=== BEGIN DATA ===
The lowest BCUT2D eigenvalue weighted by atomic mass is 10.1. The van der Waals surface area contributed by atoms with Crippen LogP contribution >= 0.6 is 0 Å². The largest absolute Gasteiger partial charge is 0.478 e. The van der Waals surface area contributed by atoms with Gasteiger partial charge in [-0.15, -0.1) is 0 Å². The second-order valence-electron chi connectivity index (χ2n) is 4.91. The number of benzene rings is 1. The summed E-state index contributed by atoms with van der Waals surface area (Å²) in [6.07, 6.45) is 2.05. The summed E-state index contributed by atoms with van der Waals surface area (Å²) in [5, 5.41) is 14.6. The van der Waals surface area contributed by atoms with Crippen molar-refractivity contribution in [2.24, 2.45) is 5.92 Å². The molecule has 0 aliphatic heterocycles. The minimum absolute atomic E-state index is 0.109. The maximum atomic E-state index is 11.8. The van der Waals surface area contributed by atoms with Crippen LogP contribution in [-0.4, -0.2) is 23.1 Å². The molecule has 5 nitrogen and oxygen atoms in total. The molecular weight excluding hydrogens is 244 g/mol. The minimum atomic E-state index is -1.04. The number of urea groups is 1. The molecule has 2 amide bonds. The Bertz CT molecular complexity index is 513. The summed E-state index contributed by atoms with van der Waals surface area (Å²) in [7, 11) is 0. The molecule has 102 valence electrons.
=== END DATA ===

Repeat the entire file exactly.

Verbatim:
The lowest BCUT2D eigenvalue weighted by atomic mass is 10.1. The van der Waals surface area contributed by atoms with Crippen LogP contribution >= 0.6 is 0 Å². The largest absolute Gasteiger partial charge is 0.478 e. The van der Waals surface area contributed by atoms with Gasteiger partial charge in [-0.15, -0.1) is 0 Å². The second-order valence-electron chi connectivity index (χ2n) is 4.91. The number of benzene rings is 1. The summed E-state index contributed by atoms with van der Waals surface area (Å²) in [6.07, 6.45) is 2.05. The summed E-state index contributed by atoms with van der Waals surface area (Å²) in [5, 5.41) is 14.6. The van der Waals surface area contributed by atoms with Crippen molar-refractivity contribution in [2.24, 2.45) is 5.92 Å². The molecule has 0 aliphatic heterocycles. The minimum absolute atomic E-state index is 0.109. The maximum atomic E-state index is 11.8. The van der Waals surface area contributed by atoms with Crippen LogP contribution in [-0.4, -0.2) is 23.1 Å². The molecule has 5 nitrogen and oxygen atoms in total. The molecular weight excluding hydrogens is 244 g/mol. The minimum atomic E-state index is -1.04. The number of urea groups is 1. The molecule has 2 amide bonds. The Bertz CT molecular complexity index is 513. The summed E-state index contributed by atoms with van der Waals surface area (Å²) in [7, 11) is 0. The molecule has 102 valence electrons.